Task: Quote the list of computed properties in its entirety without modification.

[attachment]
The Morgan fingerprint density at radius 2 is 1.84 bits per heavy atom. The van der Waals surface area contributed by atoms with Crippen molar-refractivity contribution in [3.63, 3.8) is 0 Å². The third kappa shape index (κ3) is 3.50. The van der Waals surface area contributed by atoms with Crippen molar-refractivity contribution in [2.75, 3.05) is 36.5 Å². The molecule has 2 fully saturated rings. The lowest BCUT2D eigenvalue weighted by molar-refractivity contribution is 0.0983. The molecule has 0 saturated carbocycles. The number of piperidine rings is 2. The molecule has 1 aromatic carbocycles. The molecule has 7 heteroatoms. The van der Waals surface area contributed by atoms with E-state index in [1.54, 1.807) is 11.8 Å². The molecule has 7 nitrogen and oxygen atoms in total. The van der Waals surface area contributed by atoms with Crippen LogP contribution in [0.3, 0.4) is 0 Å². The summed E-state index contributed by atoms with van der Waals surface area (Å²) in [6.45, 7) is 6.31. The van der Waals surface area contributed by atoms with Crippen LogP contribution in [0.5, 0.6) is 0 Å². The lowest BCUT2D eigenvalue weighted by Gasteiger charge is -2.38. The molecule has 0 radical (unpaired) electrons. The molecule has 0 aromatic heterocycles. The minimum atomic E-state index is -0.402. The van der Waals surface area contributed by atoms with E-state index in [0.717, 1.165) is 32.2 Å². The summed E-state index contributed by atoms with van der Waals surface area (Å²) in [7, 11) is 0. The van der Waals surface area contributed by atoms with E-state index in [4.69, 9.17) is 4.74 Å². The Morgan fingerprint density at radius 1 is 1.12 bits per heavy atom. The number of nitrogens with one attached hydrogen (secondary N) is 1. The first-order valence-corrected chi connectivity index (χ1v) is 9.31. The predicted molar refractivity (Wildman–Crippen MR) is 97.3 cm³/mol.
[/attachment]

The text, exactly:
The Morgan fingerprint density at radius 2 is 1.84 bits per heavy atom. The van der Waals surface area contributed by atoms with Crippen molar-refractivity contribution in [3.63, 3.8) is 0 Å². The third kappa shape index (κ3) is 3.50. The van der Waals surface area contributed by atoms with Crippen molar-refractivity contribution in [2.75, 3.05) is 36.5 Å². The molecule has 2 fully saturated rings. The lowest BCUT2D eigenvalue weighted by molar-refractivity contribution is 0.0983. The molecule has 0 saturated carbocycles. The number of piperidine rings is 2. The molecule has 1 aromatic carbocycles. The molecule has 7 heteroatoms. The van der Waals surface area contributed by atoms with E-state index in [1.54, 1.807) is 11.8 Å². The molecule has 7 nitrogen and oxygen atoms in total. The van der Waals surface area contributed by atoms with Crippen LogP contribution in [0.3, 0.4) is 0 Å². The summed E-state index contributed by atoms with van der Waals surface area (Å²) in [6.45, 7) is 6.31. The van der Waals surface area contributed by atoms with Crippen LogP contribution in [0.5, 0.6) is 0 Å². The lowest BCUT2D eigenvalue weighted by Gasteiger charge is -2.38. The molecule has 0 radical (unpaired) electrons. The molecule has 0 aromatic heterocycles. The minimum atomic E-state index is -0.402. The van der Waals surface area contributed by atoms with E-state index in [0.717, 1.165) is 32.2 Å². The summed E-state index contributed by atoms with van der Waals surface area (Å²) in [7, 11) is 0. The van der Waals surface area contributed by atoms with E-state index in [4.69, 9.17) is 4.74 Å². The Morgan fingerprint density at radius 1 is 1.12 bits per heavy atom. The number of nitrogens with one attached hydrogen (secondary N) is 1. The first-order valence-corrected chi connectivity index (χ1v) is 9.31. The predicted molar refractivity (Wildman–Crippen MR) is 97.3 cm³/mol.